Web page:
least one of its maintainers. Most existing large projects do this -- at Apache, some large
ones with this model are CloudStack (the second-most active project overall), Subversion,
and Kafka, and other examples include Linux and Python. This is also by-and-large how Spark
operates today -- most components have a de-facto maintainer.
>> IMO, adopting this model would have two benefits:
>> 1) Consistent oversight of design for that component, especially regarding architecture
and API. This process would ensure that the component's maintainers see all proposed changes
and consider them to fit together in a good way.
>> 2) More structure for new contributors and committers -- in particular, it would
be easy to look up who's responsible for each module and ask them for reviews, etc, rather
than having patches slip between the cracks.
>> We'd like to start with in a light-weight manner, where the model only applies to
certain key components (e.g. scheduler, shuffle) and user-facing APIs (MLlib, GraphX, etc).
Over time, as the project grows, we can expand it if we deem it useful. The specific mechanics
would be as follows:
>> - Some components in Spark will have maintainers assigned to them, where one of the
maintainers needs to sign off on each patch to the component.
>> - Each component with maintainers will have at least 2 maintainers.
>> - Maintainers will be assigned from the most active and knowledgeable committers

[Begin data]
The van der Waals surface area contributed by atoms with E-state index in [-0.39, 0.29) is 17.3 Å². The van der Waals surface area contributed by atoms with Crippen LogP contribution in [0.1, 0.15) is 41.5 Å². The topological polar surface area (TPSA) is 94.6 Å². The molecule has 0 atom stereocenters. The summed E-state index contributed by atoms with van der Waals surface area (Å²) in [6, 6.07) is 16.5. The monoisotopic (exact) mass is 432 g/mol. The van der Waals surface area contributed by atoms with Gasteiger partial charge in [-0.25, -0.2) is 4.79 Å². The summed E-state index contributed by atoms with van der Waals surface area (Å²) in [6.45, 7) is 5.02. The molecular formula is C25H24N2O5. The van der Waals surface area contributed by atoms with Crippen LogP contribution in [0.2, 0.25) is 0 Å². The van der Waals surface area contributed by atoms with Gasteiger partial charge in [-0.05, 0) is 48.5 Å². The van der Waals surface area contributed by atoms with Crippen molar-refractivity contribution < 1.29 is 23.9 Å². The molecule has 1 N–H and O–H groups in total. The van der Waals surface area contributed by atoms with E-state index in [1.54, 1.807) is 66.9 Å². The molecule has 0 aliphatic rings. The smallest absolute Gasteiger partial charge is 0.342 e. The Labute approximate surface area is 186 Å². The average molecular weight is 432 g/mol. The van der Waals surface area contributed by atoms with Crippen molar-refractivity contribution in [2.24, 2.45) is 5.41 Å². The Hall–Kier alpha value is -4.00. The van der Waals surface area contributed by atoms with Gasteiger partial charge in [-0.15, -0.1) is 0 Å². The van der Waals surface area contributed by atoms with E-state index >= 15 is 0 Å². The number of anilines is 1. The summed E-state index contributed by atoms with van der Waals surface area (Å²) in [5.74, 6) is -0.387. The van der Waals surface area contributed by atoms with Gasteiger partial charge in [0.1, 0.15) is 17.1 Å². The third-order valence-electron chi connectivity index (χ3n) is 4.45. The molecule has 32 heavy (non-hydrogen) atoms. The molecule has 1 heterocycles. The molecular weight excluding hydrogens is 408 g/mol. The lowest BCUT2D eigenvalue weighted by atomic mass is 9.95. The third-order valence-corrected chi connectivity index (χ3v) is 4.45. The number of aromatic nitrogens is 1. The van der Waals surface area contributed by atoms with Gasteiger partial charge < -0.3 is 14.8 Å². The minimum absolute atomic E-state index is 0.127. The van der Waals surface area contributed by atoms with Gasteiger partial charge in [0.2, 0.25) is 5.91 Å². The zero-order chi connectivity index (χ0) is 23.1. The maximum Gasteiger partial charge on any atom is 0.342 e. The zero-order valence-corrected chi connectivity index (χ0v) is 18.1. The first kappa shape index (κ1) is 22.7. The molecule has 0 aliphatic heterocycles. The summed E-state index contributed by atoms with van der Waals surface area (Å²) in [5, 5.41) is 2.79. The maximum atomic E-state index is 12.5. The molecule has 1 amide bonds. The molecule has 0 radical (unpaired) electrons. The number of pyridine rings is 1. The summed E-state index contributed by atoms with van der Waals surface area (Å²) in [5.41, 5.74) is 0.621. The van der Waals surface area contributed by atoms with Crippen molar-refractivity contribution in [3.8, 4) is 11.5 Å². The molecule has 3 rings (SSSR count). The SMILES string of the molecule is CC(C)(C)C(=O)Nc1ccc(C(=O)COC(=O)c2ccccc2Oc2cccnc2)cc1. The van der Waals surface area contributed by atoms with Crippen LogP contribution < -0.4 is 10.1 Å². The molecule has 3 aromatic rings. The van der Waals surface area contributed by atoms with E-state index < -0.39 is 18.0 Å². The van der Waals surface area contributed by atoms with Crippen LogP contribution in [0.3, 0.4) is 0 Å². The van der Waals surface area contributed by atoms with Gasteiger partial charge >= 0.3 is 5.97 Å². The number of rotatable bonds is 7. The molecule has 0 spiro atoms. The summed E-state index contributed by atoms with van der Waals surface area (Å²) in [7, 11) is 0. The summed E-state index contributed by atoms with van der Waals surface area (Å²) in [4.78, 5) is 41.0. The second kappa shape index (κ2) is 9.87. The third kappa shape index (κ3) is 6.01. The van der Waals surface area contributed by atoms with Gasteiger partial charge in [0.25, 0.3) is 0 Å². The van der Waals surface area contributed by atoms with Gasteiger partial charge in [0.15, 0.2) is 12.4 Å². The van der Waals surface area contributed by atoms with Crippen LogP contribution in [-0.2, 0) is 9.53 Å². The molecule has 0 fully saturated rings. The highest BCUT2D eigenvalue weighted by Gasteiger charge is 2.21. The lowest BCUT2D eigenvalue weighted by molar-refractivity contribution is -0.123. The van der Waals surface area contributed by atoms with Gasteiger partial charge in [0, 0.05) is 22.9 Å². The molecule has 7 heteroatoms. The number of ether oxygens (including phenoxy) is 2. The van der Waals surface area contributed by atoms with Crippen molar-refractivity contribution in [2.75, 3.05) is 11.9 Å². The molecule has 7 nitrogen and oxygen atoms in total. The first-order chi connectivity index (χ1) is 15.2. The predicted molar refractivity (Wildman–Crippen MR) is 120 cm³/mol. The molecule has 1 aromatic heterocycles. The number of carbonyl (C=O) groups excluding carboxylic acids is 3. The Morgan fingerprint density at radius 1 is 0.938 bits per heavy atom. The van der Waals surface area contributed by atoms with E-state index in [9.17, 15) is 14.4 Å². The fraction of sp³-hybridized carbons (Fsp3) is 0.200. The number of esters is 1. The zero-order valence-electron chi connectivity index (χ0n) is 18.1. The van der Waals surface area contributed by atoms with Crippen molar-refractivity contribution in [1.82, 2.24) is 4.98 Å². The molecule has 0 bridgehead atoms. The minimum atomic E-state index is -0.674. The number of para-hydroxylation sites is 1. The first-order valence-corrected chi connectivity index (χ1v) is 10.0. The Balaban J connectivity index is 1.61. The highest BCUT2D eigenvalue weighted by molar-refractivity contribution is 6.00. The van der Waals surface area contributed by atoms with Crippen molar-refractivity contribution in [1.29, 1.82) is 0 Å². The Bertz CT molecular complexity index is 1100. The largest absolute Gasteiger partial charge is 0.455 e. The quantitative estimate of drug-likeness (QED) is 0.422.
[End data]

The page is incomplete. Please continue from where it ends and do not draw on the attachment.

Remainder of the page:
on that component by the PMC. The PMC can vote to add / remove maintainers, and maintained
components, through consensus.
>> - Maintainers are expected to be active in responding to patches for their components,
though they do not need to be the main reviewers for them (e.g. they might just sign off on
architecture / API). To prevent inactive maintainers from blocking the project, if a maintainer
isn't responding in a reasonable time period (say 2 weeks), other committers can merge the
patch, and the PMC will want to discuss adding another maintainer.
>> If you'd like to see examples for this model, check out the following projects:
>> - CloudStack:
>> - Subversion: <>
>> Finally, I wanted to list our current proposal for initial components and maintainers.
It would be good to get feedback on other components we might add, but please note that personnel
discussions (e.g. "I don't think Matei should maintain *that* component) should only happen
on the private list. The initial components were chosen to include all public APIs and the
main core components, and the maintainers were chosen from the most active contributors to
those modules.
>> - Spark core public API: Matei, Patrick, Reynold
>> - Job scheduler: Matei, Kay, Patrick
>> - Shuffle and network: Reynold, Aaron, Matei
>> - Block manager: Reynold, Aaron
>> - YARN: Tom, Andrew Or
>> - Python: Josh, Matei
>> - MLlib: Xiangrui, Matei
>> - SQL: Michael, Reynold
>> - Streaming: TD, Matei
>> - GraphX: Ankur, Joey, Reynold
>> I'd like to formally call a [VOTE] on this model, to last 72 hours. The [VOTE] will
end on Nov 8, 2014 at 6 PM PST.
>> Matei